Earlier this week, Hawarden began to prepare for the worst after notice of potential flood threatened the area. But even after preparation, Thursday’s flooding caught some by surprise. Travis Waterman, Hawarden’s public director, described where the flooding began.
“It started with our Dry Creek on the south side of town. It reached really high, high levels, higher than we’ve ever seen,” said Waterman.
Dry Creek’s water made it to a nearby farm, flooding the fields and other areas. As the water subsided Friday, city officials realized another problem.
“We’re concerned with the river. There is an ice jam by the west bridge. We’re watching that. Water flow is still going under and around it. So, it’s not impeding the river and backing It up at all,” said Waterman.
The ice in the Big Sioux River continues to melt, increasing water levels daily.
“The river has breached a dike by L.G.Everist and started flooding the pit,” said Waterman.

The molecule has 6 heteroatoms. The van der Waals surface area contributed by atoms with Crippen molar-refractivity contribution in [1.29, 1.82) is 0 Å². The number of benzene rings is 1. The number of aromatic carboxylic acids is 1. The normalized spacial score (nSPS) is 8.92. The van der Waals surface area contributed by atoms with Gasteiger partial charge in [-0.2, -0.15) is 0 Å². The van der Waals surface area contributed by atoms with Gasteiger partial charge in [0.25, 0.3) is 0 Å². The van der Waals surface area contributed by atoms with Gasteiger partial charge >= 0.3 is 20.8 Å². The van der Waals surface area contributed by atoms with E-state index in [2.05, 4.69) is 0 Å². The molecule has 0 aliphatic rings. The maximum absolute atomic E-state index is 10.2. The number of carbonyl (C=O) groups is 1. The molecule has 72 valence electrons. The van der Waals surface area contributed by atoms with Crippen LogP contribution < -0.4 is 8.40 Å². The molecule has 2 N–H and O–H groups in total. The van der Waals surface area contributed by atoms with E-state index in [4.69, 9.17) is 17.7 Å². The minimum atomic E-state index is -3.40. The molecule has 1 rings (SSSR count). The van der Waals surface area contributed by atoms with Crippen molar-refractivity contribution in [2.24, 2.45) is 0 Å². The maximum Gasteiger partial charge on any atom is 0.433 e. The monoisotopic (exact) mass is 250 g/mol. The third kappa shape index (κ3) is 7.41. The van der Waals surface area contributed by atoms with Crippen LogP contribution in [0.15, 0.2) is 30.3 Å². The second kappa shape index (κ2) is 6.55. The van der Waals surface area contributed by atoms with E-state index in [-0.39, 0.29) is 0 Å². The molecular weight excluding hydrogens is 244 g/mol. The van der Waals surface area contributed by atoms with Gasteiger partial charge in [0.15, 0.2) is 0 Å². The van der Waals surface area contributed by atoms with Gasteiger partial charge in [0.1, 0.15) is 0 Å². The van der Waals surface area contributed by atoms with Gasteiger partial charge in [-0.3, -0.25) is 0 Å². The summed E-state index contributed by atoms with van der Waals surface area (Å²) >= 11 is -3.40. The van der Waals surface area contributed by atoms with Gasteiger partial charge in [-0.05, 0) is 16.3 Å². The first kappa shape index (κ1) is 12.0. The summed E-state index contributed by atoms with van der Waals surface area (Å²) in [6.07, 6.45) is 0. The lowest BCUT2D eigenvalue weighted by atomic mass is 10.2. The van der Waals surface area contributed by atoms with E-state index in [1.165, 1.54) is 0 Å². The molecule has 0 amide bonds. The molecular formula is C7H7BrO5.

This rising water is threatening homes of nearby residents like, Jaylene Topete’s parent’s, who have lived by the river for years.
“We weren’t prepared for this at all. And when I talked to him yesterday, the basement had just a little bit of water in it. So the basement has come up a lot overnight,” said Topete.
Topete says she plans to relocate her parents and hope their home can withstand the damage.
“My parents will probably go up to my brother’s house, which is three blocks east of here.
So they’ll probably go up there and stay up there until the flood waters recede.”
For Topete’s parents and others in the area, it’ll be a while before things are back to normal.